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January 25, 2010


News Blog


Phase 1 of the Little Lake Park Amphitheater, a gift from the Class of 2009, is nearly complete. Please plan to join us on Bobcat Day, April 17 for the dedication. Check out pictures of the brick installation.

For all the latest UC Merced news and to reconnect with fellow UC Merced Alumni, join the UC Merced Alumni Association Facebook Fan Page.


Center for Research in the Humanities and Arts events – Jan. 27

Brown Bag Lunch Series, UC Merced Professor Cristían Ricci, “Tangier and Other Liminal Spaces in American, Spanish and Moroccan Literatures, 1952-2009,” noon, Jan. 27, Willow Room (COB 322)

Marne L. Campbell, (UC President's Postdoctoral Fellow, UC Riverside), "Angel Us: African American Women and Social Mobility in Los Angeles, 1850-1915," 4 p.m., Jan. 27, Willow Room (COB 322)

For information go to the event listings.

MTS Lecture Series – Jan. 28

The Mind, Technology, and Society (MTS) lecture series welcomes UC Davis philosophy professor Bernard Molyneux. Sponsored by the Glushko-Samuelson Foundation, the talks are free and open to students, staff, faculty and the general public. The lecture will take place at 4 p.m., Jan. 28 in KL 232.

Feb. 4 – J.P. Thivierge, Indiana University, Psychological and Brain Sciences

Feb. 11 – Linda Palmer, UC Irvine, Dept. of Anatomy and Neurobiology

Feb. 25 – Subrata Dasgupta, Louisiana, Institute of Cognitive Science

For information: e-mail jyoshimi@ucmerced.edu or visit cogsci.ucmerced.edu.

University Friends Circle Lunch – Feb. 2

“Local, State and National Economics: Where We Are a Year Later”

Members of the University Friends Circle (UFC) will meet from 11:30 a.m. to 1 p.m. Feb. 2 at the Merced Golf and Country Club, 6333 North Golf Road. Professor Todd Neumann will be the guest speaker. He will give an update on our economic condition with a presentation entitled, “Local, State and National Economics: Where We Are a Year Later.”

The UFC provides a forum for UC Merced staff and faculty, and their families, to engage in open discussion and interact with members of the surrounding communities. The cost, including lunch, is $20. For information on joining the UFC or to RSVP: Christine Howe, (209) 228-4190.

SSHA, CHRA, Office of Student Life, Amnesty International Partner in Film Series

The School of Social Sciences, Humanities and Arts has joined with the Center for Research in Humanities and Arts, Office of Student Life and Amnesty International to host a human rights film series next month.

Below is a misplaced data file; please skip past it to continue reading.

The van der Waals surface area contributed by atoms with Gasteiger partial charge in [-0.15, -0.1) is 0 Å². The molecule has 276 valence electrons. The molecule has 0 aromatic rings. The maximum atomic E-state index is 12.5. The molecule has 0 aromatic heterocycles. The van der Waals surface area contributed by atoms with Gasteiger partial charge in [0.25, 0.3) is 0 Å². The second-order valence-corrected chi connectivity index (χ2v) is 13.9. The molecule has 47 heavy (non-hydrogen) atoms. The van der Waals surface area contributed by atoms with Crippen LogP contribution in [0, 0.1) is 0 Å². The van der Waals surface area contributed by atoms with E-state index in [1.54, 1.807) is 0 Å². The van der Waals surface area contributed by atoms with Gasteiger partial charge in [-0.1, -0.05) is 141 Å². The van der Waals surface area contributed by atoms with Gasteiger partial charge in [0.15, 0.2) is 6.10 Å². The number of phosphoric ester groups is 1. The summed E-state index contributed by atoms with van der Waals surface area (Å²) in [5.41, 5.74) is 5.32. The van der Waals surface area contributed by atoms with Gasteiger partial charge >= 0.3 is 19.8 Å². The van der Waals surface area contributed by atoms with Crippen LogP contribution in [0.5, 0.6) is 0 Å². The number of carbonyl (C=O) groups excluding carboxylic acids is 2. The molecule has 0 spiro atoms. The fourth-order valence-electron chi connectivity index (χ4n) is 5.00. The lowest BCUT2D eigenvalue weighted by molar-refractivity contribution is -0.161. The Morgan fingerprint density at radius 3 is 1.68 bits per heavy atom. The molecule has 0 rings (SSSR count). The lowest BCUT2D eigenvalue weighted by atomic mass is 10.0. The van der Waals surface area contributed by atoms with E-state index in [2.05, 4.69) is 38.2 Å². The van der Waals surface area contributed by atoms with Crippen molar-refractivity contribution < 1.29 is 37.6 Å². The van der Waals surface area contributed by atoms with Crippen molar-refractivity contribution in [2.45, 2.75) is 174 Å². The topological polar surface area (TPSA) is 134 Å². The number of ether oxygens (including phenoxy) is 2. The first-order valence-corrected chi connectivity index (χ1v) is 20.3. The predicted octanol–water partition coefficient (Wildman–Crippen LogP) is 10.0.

The fourth-annual event, which is free and open to the public, will feature a film screening at 7 p.m. each Friday in February.

The following films will be part of this year’s series:

• “Afghan Star” – Feb. 5, California Room

• “Tapologo” – Feb. 12, California Room

• “Veiled Voices” – Feb. 19, California Room. (Filmmaker Brigid Maher will be on hand.)

• “Crude” – Feb. 26, California Room

For information, contact Robin DeLugan.


Save the Date: Chancellor's Associates Spring Reception April 29

Chancellor's Associates, please plan to attend the Chancellor's Associates Spring Reception Thursday, April 29, at the Chancellor’s residence. It will provide an opportunity to network with fellow Chancellor’s Associates, Chancellor Steve Kang and his wife Mia Kang and UC Merced staff and faculty. Invitations will be mailed out in the next few weeks.

For information on joining the Chancellor’s Associates, contact Terisa Rose at (209) 228-4109.


Total amount of awards in December:

Total amount of awards from July 1, 2009 to Dec. 31, 2009:



Applications Surpass 12,000 for Fall 2010

UC Merced studentsUC Merced has received a record number of freshman and transfer applications – 12,366 – for the 2010 fall semester. That's an increase of 21 percent from last year.

Fulfilling UC Merced's mission, the UC system received the highest percentage increase in freshman (5.6 percent) and transfer (31.6 percent) applications from the five-county Fresno region. Since the fall of 2004, the year before UC Merced opened, applications to UC campuses from Central Valley residents have increased 51 percent and admissions have risen 47 percent (as of 2009).

David Hosley Named Interim Vice Chancellor for University Relations

David H. HosleyDavid H. Hosley, who has served as president of UC Merced's Modesto-based Great Valley Center since February 2008, will step in as interim vice chancellor for University Relations, effective Feb. 1.